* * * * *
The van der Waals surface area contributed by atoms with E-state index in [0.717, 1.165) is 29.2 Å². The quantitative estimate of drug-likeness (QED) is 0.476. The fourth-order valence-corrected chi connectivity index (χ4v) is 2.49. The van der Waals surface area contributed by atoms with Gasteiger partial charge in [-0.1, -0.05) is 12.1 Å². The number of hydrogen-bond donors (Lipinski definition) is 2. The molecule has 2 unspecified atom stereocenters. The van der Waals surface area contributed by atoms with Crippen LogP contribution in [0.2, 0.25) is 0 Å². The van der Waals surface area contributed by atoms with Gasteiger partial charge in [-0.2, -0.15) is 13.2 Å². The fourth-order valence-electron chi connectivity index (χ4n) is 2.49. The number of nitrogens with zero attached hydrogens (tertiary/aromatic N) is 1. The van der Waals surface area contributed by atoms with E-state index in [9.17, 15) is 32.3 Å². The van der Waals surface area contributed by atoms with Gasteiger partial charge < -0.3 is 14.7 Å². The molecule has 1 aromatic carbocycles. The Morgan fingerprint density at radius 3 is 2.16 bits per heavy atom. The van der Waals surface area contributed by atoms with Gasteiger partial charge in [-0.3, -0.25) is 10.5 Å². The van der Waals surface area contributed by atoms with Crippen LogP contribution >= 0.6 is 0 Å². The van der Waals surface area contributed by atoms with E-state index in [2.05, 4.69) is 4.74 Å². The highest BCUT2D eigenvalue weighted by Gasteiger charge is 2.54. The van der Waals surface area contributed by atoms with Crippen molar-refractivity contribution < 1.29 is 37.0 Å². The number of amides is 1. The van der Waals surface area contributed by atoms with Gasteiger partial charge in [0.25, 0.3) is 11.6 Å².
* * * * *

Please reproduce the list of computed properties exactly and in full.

The van der Waals surface area contributed by atoms with E-state index in [0.717, 1.165) is 29.2 Å². The quantitative estimate of drug-likeness (QED) is 0.476. The fourth-order valence-corrected chi connectivity index (χ4v) is 2.49. The van der Waals surface area contributed by atoms with Gasteiger partial charge in [-0.1, -0.05) is 12.1 Å². The number of hydrogen-bond donors (Lipinski definition) is 2. The molecule has 2 unspecified atom stereocenters. The van der Waals surface area contributed by atoms with Crippen LogP contribution in [0.2, 0.25) is 0 Å². The van der Waals surface area contributed by atoms with Gasteiger partial charge in [-0.2, -0.15) is 13.2 Å². The fourth-order valence-electron chi connectivity index (χ4n) is 2.49. The number of nitrogens with zero attached hydrogens (tertiary/aromatic N) is 1. The van der Waals surface area contributed by atoms with E-state index in [9.17, 15) is 32.3 Å². The van der Waals surface area contributed by atoms with Gasteiger partial charge < -0.3 is 14.7 Å². The molecule has 1 aromatic carbocycles. The Morgan fingerprint density at radius 3 is 2.16 bits per heavy atom. The van der Waals surface area contributed by atoms with Gasteiger partial charge in [-0.3, -0.25) is 10.5 Å². The van der Waals surface area contributed by atoms with Crippen LogP contribution >= 0.6 is 0 Å². The van der Waals surface area contributed by atoms with E-state index in [2.05, 4.69) is 4.74 Å². The highest BCUT2D eigenvalue weighted by Gasteiger charge is 2.54. The van der Waals surface area contributed by atoms with Crippen molar-refractivity contribution < 1.29 is 37.0 Å². The number of amides is 1. The van der Waals surface area contributed by atoms with Gasteiger partial charge in [0.25, 0.3) is 11.6 Å².